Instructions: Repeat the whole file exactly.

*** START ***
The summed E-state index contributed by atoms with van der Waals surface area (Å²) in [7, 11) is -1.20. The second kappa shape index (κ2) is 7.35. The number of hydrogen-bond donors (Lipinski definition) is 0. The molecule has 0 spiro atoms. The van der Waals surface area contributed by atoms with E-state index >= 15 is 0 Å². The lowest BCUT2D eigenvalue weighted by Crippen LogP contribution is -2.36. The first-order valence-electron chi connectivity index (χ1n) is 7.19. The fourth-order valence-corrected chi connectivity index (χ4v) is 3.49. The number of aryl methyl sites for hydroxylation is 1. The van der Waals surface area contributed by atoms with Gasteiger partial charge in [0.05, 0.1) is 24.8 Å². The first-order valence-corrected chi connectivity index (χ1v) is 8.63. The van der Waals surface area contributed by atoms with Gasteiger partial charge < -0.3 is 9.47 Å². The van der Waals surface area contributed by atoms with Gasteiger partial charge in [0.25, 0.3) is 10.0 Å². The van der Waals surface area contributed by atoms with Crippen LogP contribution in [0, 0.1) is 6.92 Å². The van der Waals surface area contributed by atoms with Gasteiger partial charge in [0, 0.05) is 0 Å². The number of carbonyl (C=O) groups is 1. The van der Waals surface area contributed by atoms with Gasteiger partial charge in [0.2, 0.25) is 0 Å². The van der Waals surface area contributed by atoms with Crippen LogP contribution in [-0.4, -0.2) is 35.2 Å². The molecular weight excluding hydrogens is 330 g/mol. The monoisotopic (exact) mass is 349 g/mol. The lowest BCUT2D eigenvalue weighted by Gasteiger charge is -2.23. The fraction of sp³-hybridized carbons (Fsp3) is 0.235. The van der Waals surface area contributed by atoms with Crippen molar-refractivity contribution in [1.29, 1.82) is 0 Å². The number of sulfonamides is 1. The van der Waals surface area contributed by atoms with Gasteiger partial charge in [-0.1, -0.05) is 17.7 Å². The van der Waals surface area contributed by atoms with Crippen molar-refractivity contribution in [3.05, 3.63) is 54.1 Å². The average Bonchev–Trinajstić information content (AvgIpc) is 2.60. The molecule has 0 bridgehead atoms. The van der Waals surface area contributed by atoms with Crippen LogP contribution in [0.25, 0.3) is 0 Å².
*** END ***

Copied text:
The summed E-state index contributed by atoms with van der Waals surface area (Å²) in [7, 11) is -1.20. The second kappa shape index (κ2) is 7.35. The number of hydrogen-bond donors (Lipinski definition) is 0. The molecule has 0 spiro atoms. The van der Waals surface area contributed by atoms with E-state index >= 15 is 0 Å². The lowest BCUT2D eigenvalue weighted by Crippen LogP contribution is -2.36. The first-order valence-electron chi connectivity index (χ1n) is 7.19. The fourth-order valence-corrected chi connectivity index (χ4v) is 3.49. The number of aryl methyl sites for hydroxylation is 1. The van der Waals surface area contributed by atoms with Gasteiger partial charge in [0.05, 0.1) is 24.8 Å². The first-order valence-corrected chi connectivity index (χ1v) is 8.63. The van der Waals surface area contributed by atoms with Gasteiger partial charge < -0.3 is 9.47 Å². The van der Waals surface area contributed by atoms with Gasteiger partial charge in [0.25, 0.3) is 10.0 Å². The van der Waals surface area contributed by atoms with Crippen LogP contribution in [0, 0.1) is 6.92 Å². The van der Waals surface area contributed by atoms with Gasteiger partial charge in [0, 0.05) is 0 Å². The number of carbonyl (C=O) groups is 1. The van der Waals surface area contributed by atoms with Gasteiger partial charge in [0.2, 0.25) is 0 Å². The van der Waals surface area contributed by atoms with Crippen LogP contribution in [-0.4, -0.2) is 35.2 Å². The molecular weight excluding hydrogens is 330 g/mol. The monoisotopic (exact) mass is 349 g/mol. The lowest BCUT2D eigenvalue weighted by Gasteiger charge is -2.23. The fraction of sp³-hybridized carbons (Fsp3) is 0.235. The van der Waals surface area contributed by atoms with Crippen molar-refractivity contribution in [1.29, 1.82) is 0 Å². The number of sulfonamides is 1. The van der Waals surface area contributed by atoms with Gasteiger partial charge in [-0.1, -0.05) is 17.7 Å². The van der Waals surface area contributed by atoms with Crippen molar-refractivity contribution in [3.05, 3.63) is 54.1 Å². The average Bonchev–Trinajstić information content (AvgIpc) is 2.60. The molecule has 0 bridgehead atoms. The van der Waals surface area contributed by atoms with Crippen LogP contribution in [0.25, 0.3) is 0 Å².